14

I recently had a new ceiling light fitted which replaced a standard plastic ceiling rose. The new fitting is quite slim and the old fitting was hiding a larger than expected cutout in the plasterboard.

What would be the best way to fill in these gaps around the edge of the new fitting? My current skills in this area extend to Polyfilla but I don't think that will work in this situation, at least not without some type of reinforcement. The fitting can be accessed from above.

New light with holes round edge

  • 1
    Aside - This is why one should always endeavour to make the smallest hole possible while reasonably able to accomplish the task. – Criggie Oct 22 at 21:56
  • 1
    You 'had it fitted'? Why didn't the fitter finish the job? If you couldn't fit it, is it wise to work anywhere near it? – Tim Oct 24 at 15:28
42

You could install a circular ceiling medallion over the hole and run the light fixture through the middle of it. This would avoid having to match the paint of the surrounding ceiling.

wood ceiling medalion

Or here's an even simpler, 10", white trim piece.

Patriot Lighting® 10" Ceiling Medallion

| improve this answer | |
  • 1
    Downside: most of these really need to be installed before the light fixture. There's not much clearance between that light and the ceiling. – bta Oct 22 at 21:45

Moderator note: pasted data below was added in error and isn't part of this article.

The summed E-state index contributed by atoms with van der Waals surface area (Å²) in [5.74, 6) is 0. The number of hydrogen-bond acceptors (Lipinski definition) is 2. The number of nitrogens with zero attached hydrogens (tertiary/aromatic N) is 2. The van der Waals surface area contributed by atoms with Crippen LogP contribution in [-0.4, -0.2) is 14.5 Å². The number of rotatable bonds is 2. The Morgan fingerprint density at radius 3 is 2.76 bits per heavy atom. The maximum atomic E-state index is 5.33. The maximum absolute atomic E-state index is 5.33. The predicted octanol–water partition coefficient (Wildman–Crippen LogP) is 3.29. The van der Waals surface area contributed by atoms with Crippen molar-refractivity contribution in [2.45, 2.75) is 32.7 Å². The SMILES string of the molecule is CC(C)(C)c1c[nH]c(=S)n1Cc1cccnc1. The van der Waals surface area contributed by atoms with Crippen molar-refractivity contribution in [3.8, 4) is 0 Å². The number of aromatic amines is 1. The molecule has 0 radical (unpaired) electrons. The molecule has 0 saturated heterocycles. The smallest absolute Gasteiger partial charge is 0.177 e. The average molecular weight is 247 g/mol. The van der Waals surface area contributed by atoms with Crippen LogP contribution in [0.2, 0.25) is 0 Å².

• @bta : You can get some ornate two piece ceiling medallions, where the "carving" of the medallion hides the seam so it's not so obvious that it was slipped in around the fixture. (and cheap ones that just have a seam, that I guess you could spackle or something) – Joe Oct 23 at 18:39
  • 1
    Or a real cheapie - a plastic or paper plate, right way up. – Tim Oct 24 at 15:26
  • @Tim I remember my grandparent's house had a paper plate like that in the kitchen. Was there for many years and many coats of paint. – Greg Nickoloff Oct 26 at 18:36
16

Like any other repair to sheetrock/plasterboard/drywall.

Turn power off (the breaker, not the switch) to the fixture and drop the trim out of your way. Either cut out a larger area and make a large patch, or add some wood strips behind and fit a small patch, then fill the joints (force joint compound into them with a small drywall knife), tape, and mud (apply joint compound to the surface with a drywall knife) - repeat until smooth, don't try to get it perfect the first go, sand off bumps, fill in hollow with the next coat, use harsh lighting from the side to assess the state of the repair, when fully smooth, prime and paint. When paint is done, replace the light fixture trim and restore power.

| improve this answer | |
  • 1
    Depending on how the patch works out, for big gap filling or even over mesh/tape patches some type of hot mud (ie: durabond, etc) might not be a bad idea for the first bulk coat and regular compound for the finishing passes. – J... Oct 22 at 14:16

Your Answer

By clicking “Post Your Answer”, you agree to our terms of service, privacy policy and cookie policy

Not the answer you're looking for? Browse other questions tagged or ask your own question.